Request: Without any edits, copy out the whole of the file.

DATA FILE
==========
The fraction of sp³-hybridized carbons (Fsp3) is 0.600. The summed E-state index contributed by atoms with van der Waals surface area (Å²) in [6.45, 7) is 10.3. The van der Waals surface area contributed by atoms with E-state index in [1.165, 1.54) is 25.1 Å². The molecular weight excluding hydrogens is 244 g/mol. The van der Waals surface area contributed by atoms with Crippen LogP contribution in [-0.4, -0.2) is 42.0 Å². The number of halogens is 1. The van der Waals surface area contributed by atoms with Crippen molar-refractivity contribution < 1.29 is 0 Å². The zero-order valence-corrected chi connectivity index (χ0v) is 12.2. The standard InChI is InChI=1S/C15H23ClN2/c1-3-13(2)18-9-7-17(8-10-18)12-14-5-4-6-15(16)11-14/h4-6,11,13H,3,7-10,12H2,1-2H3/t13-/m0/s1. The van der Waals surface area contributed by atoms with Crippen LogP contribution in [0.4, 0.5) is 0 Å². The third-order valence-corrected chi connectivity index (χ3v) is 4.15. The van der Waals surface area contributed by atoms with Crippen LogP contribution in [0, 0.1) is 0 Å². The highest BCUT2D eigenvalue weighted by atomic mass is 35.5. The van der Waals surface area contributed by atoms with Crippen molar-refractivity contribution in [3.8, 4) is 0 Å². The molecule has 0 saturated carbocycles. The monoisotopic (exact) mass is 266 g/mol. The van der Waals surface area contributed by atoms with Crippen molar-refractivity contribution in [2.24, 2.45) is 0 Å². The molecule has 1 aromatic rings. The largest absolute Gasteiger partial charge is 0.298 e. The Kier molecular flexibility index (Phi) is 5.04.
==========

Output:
The fraction of sp³-hybridized carbons (Fsp3) is 0.600. The summed E-state index contributed by atoms with van der Waals surface area (Å²) in [6.45, 7) is 10.3. The van der Waals surface area contributed by atoms with E-state index in [1.165, 1.54) is 25.1 Å². The molecular weight excluding hydrogens is 244 g/mol. The van der Waals surface area contributed by atoms with Crippen LogP contribution in [-0.4, -0.2) is 42.0 Å². The number of halogens is 1. The van der Waals surface area contributed by atoms with Crippen molar-refractivity contribution < 1.29 is 0 Å². The zero-order valence-corrected chi connectivity index (χ0v) is 12.2. The standard InChI is InChI=1S/C15H23ClN2/c1-3-13(2)18-9-7-17(8-10-18)12-14-5-4-6-15(16)11-14/h4-6,11,13H,3,7-10,12H2,1-2H3/t13-/m0/s1. The van der Waals surface area contributed by atoms with Crippen LogP contribution in [0.4, 0.5) is 0 Å². The third-order valence-corrected chi connectivity index (χ3v) is 4.15. The van der Waals surface area contributed by atoms with Crippen LogP contribution in [0, 0.1) is 0 Å². The highest BCUT2D eigenvalue weighted by atomic mass is 35.5. The van der Waals surface area contributed by atoms with Crippen molar-refractivity contribution in [3.8, 4) is 0 Å². The molecule has 0 saturated carbocycles. The monoisotopic (exact) mass is 266 g/mol. The van der Waals surface area contributed by atoms with Crippen molar-refractivity contribution in [2.24, 2.45) is 0 Å². The molecule has 1 aromatic rings. The largest absolute Gasteiger partial charge is 0.298 e. The Kier molecular flexibility index (Phi) is 5.04.